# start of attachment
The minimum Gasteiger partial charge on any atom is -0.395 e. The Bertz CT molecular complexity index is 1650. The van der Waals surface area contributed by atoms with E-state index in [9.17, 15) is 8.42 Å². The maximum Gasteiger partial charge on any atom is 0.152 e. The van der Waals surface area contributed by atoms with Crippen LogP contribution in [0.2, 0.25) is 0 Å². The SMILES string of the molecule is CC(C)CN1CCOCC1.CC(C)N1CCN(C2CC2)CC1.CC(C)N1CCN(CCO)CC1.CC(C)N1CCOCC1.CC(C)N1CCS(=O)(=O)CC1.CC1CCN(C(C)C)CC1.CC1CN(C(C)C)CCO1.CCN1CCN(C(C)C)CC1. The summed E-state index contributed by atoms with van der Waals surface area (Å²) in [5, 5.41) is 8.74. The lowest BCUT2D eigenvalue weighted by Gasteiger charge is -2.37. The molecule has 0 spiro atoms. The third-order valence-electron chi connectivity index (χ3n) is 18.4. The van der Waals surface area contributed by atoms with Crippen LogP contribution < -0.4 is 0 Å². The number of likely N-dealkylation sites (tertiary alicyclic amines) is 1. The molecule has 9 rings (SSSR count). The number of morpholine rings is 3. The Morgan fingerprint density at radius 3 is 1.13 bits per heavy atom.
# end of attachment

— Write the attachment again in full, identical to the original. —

The minimum Gasteiger partial charge on any atom is -0.395 e. The Bertz CT molecular complexity index is 1650. The van der Waals surface area contributed by atoms with E-state index in [9.17, 15) is 8.42 Å². The maximum Gasteiger partial charge on any atom is 0.152 e. The van der Waals surface area contributed by atoms with Crippen LogP contribution in [0.2, 0.25) is 0 Å². The SMILES string of the molecule is CC(C)CN1CCOCC1.CC(C)N1CCN(C2CC2)CC1.CC(C)N1CCN(CCO)CC1.CC(C)N1CCOCC1.CC(C)N1CCS(=O)(=O)CC1.CC1CCN(C(C)C)CC1.CC1CN(C(C)C)CCO1.CCN1CCN(C(C)C)CC1. The summed E-state index contributed by atoms with van der Waals surface area (Å²) in [5, 5.41) is 8.74. The lowest BCUT2D eigenvalue weighted by Gasteiger charge is -2.37. The molecule has 0 spiro atoms. The third-order valence-electron chi connectivity index (χ3n) is 18.4. The van der Waals surface area contributed by atoms with Crippen LogP contribution < -0.4 is 0 Å². The number of likely N-dealkylation sites (tertiary alicyclic amines) is 1. The molecule has 9 rings (SSSR count). The number of morpholine rings is 3. The Morgan fingerprint density at radius 3 is 1.13 bits per heavy atom.